“From our end [Flagship], we invest in the beginning of a company—the two most important assets are its people and its IP. We care about having the best people around the table, entrepreneurial people who want to solve big problems. Also, people who have a very interesting approach to that—differentiated technologies that are IP protected, and that have some degree of validation.”
—On alternatives to VC in energy and biotech:
“Venture has played a bit of a mainstay role as of late. In energy, there are sovereigns and private wealth holders which have played significant roles—Temasek, and Masdar has been quite active as of late, out of Dubai. On the biotech side, the wealthy individuals tend to colocate with great entrepreneurs. Big companies seem to be taking an interest in getting involved earlier and earlier. This is a cyclical thing. The Agios-Celgene deal is quite interesting; pharma is taking significant interest in what could be a game changer in the biology of cancer.”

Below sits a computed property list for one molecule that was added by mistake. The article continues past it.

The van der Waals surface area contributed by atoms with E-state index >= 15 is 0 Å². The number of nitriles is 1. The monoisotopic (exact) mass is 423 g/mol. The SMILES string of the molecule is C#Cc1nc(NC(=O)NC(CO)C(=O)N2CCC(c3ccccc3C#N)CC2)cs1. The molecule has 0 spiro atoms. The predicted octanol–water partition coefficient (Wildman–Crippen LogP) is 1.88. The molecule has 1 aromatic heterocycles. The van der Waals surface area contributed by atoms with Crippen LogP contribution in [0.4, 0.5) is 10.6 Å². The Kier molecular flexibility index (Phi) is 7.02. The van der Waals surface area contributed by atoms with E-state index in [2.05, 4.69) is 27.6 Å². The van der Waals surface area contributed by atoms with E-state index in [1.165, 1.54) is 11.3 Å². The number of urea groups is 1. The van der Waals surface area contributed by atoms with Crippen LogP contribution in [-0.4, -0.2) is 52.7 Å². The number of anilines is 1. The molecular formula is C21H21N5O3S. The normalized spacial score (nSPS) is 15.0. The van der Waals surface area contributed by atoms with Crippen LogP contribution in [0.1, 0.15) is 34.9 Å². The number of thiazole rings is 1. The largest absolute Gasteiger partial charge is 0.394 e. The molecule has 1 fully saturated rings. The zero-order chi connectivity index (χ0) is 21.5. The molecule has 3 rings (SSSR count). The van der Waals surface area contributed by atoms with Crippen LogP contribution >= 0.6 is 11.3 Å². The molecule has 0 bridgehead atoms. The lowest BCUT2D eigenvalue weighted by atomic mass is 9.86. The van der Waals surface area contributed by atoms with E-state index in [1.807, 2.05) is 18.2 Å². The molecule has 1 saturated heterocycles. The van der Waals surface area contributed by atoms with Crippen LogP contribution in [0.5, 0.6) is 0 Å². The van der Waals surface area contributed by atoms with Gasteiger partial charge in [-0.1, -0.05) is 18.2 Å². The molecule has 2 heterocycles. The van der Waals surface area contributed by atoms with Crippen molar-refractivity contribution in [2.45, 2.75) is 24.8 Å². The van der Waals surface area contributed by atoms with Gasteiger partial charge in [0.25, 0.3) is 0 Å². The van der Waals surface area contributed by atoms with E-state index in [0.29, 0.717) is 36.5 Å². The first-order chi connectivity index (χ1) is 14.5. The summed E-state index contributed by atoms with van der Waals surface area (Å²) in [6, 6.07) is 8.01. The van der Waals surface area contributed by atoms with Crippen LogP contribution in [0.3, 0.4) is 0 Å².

—On his career path from academia to VC:
“My interest had always been in developing technologies and building companies. My [original] goal was to recapitulate what Bob [Langer] was doing. I applied for professorships, and also won the Lemelson-MIT Student Prize. I had offers on the table, and thought I was going down that path—things were looking very rosy. I got approached by Flagship to consult on a project. They wanted my advice on a business model, which became Codon Devices [now defunct—Eds.]. They didn’t follow my advice, but they liked it. They made me an offer to be someone to build new companies and come up with new ideas and develop technologies. This gives me the upside of doing what I want to do…and it’s so focused on bringing things to market. It’s a very interesting perspective. I interact with the top professors in the world [which would be harder to do as a young professor].”
—On Flagship’s investment philosophy:
“Our modus operandi has been focused on associating with breakthrough technologies. Finding the great innovators and entrepreneurs of our time and partnering with them to build companies. Also, founding companies and inventing technologies, which is what I spend my time on.